Black woman born in São Luís do Maranhão, who became a teacher Brazil’s first black novelist: among many other points, this was Maria Firmina dos Reis, author of and other works.
Born on March 11, 1822 and daughter of the freed slave Leonor Felippa dos Reis, Maria Firmina dos Reis lived a large part of her life in the village of São José de Guimarães, at the home of a maternal aunt. She started her career as a teacher and was the first woman to be approved for the position in a public contest in Maranhão, in 1847.
It was reserved, but accessible, esteemed by its students and the village population. He created a free and mixed school, for boys and girls, eight years before the Golden Law was proclaimed – and was directly criticized. Such a scandal, the project lasted less than three years.
The writer was an active participant in the local press and collaborated with numerous literary newspapers, like and others. His publications were quite diverse, ranging from poetry, fiction, chronicles, to riddles and riddles. She was very dedicated in her intellectual life, and even composed a hymn related to the abolition of slavery.
Hail, Motherland of Progress!
Save! Save God Equality!
Save! Save the sun that dawned today,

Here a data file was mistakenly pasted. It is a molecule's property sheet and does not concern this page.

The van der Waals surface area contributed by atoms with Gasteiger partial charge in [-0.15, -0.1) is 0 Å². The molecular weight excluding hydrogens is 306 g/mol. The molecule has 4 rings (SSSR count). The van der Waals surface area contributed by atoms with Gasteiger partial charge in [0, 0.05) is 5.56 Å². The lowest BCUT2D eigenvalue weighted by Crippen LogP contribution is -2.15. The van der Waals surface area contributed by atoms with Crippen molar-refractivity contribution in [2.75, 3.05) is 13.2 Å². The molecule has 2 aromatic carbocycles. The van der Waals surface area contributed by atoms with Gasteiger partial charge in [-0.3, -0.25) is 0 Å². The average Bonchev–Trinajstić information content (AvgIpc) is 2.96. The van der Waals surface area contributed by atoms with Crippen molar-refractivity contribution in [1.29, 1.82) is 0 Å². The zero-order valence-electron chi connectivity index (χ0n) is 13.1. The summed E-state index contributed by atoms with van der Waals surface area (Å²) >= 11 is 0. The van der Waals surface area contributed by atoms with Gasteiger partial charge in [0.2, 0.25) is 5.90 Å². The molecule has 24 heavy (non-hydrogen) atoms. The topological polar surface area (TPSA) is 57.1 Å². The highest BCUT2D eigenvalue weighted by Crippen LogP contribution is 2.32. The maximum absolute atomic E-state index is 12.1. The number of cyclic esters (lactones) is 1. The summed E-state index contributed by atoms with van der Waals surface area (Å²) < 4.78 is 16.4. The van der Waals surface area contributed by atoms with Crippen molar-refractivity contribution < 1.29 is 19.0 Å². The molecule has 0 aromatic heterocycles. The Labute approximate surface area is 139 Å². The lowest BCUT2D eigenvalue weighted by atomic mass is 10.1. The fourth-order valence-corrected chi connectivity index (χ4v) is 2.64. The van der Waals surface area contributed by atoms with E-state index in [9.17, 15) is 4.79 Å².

The chain was finally broken
Of the nefarious Slavery!
Those who once oppressed,
Today you will have as brothers.
Liberation Hymn, written by Maria Firmina dos Reis.
Works by Maria Firmina dos Reis
With the respect she attained as a teacher, Maria Firmina published her first work in 1859, a novel denominated: with the release announced on the front pages of the newspaper, the book drew attention precisely because of its female authorship. Still in a strongly macho and slave society, she represented the author’s pioneering spirit not only as a novelist, but as a criticism of slavery in force at the time.
The enslaved characters of the narrative were worked in their human dimension, and the story presented a dense discussion about the condition of slaves in the 19th century, giving them a voice to disagree with their own condition. Even without the concept established at the time, the author works in a certain way on the importance of the place of speech, in this case, of hearing about the pains of slavery through the eyes of those who suffer it.
Among his other works, the Indianist narrative published in 1861 stands out, in addition to the sensitive and melancholy poetry of 1871. With the abolitionist movement gaining strength, Reis published, in 1887, the tale, establishing his position and supporting abolition.
The author died blind in 1917, at the age of 95, in Guimarães.
For a long time, his work and history fell by the wayside and, until today, a faithful record of his appearance has not been obtained. The most popular of these is a sketch, but it was made from the descriptions of another author with whom Maria Firmina was confused, in addition to revealing a whitening of her features.
Even so, the gradual recovery of his trajectory, around 1962, was essential for his history to become a great inspiration today. Thus, the work of Maria Firmina dos Reis is of great relevance and guides essential discussions, not only for her time, but for the very remnants of that slave period, intrinsic in the dynamics of our society today.